The researchers believe that the destruction was caused when the giant meteor exploded over the town 3,650 years ago – creating a huge fireball. This might also be the same event that caused Jericho’s walls to come “tumbling down”, given that the town was just 20 miles away.
Scientists believe that similar to what the Bible described, there really was a “heavenly event” that occurred around that time, causing untold destruction.
The meteor explosion devasted the Jordan River Valley’s northern shore – razing a huge 100-acre city to the ground.
The event flattened an ancient palace of the time, along with exterminating other cities and multiple small villages.
Scientists believe that there would have been no survivors of this calamity.
Detonation occurred about 2.5 miles above the ground. Even at that distance, the blast created a 740mph shockwave.
Human remains suggested they had been blown up or incinerated – with extreme disarticulation and fragmentation of bones.
Lead author Professor James Kennett, of the University of California at Santa Barbara, said: “We saw evidence for temperatures greater than 2,000C.”
An international team also found building materials and pottery shards melted into glass.
They are all indications of unusually high temperatures – similar to the biblical account of the destruction of Sodom and Gomorrah.
There was no manmade technology at the time that could have produced such astonishing damage.
Prof Kennett said: “There is evidence of a large cosmic fireball, close to this city called Tall el-Hammam.”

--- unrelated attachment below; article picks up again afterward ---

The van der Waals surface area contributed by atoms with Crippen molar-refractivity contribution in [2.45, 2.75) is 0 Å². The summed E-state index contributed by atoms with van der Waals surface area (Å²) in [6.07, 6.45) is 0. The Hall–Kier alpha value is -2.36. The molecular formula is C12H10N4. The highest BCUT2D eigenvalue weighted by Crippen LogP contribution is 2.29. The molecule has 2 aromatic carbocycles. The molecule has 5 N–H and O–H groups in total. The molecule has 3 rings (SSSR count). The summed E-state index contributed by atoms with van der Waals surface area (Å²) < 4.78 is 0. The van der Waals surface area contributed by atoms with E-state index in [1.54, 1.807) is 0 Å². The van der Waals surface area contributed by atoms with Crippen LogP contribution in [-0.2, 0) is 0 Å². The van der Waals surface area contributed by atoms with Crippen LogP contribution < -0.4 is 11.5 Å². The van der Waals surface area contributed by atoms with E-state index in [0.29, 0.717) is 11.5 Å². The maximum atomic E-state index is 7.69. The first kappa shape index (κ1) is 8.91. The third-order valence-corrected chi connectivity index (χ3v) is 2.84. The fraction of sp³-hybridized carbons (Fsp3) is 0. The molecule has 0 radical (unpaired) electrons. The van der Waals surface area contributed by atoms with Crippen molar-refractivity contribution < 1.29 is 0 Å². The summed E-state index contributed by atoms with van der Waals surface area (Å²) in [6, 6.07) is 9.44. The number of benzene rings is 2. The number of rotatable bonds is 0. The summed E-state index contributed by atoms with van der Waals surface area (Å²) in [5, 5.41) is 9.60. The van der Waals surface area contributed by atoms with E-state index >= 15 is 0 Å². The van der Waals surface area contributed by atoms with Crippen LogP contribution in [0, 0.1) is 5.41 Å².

He likened the extraordinary event to the 1908 “Tunguska Event” when a 12 megaton meteor destroyed 80 million trees across 830 square miles of eastern Siberia.
It would have also been similar to the impact that did away with the dinosaurs but on a much smaller scale.
The explosion may have been the cause of Jericho’s walls “tumbling down” (Image: SWNS Mark Waghorn)
Further proof was provided by the identification of melted metals, including iron and silica, in samples of soil and sediments.
The settlement had hosted early civilisation for thousands of years.
At the time it was ten and five times larger than Jerusalem and Jericho, respectively.
Prof Kennett said: “I think one of the main discoveries is shocked quartz. These are sand grains containing cracks that form only under very high pressure.
The event likely incinerated the thousands of people living in the cities (Image: SWNS Mark Waghorn)
“We have shocked quartz from this layer. That means there were incredible pressures involved to shock the quartz crystals.
“Quartz is one of the hardest minerals. It is very hard to shock.”
Tall el-Hamman has been the focus of an ongoing debate as to whether it could be the biblical city of Sodom.
The researchers believe the disaster generated an oral tradition that inspired the written account in the book of Genesis.
It may also have led to the story of the burning of Jericho in the Old Testament Book of Joshua.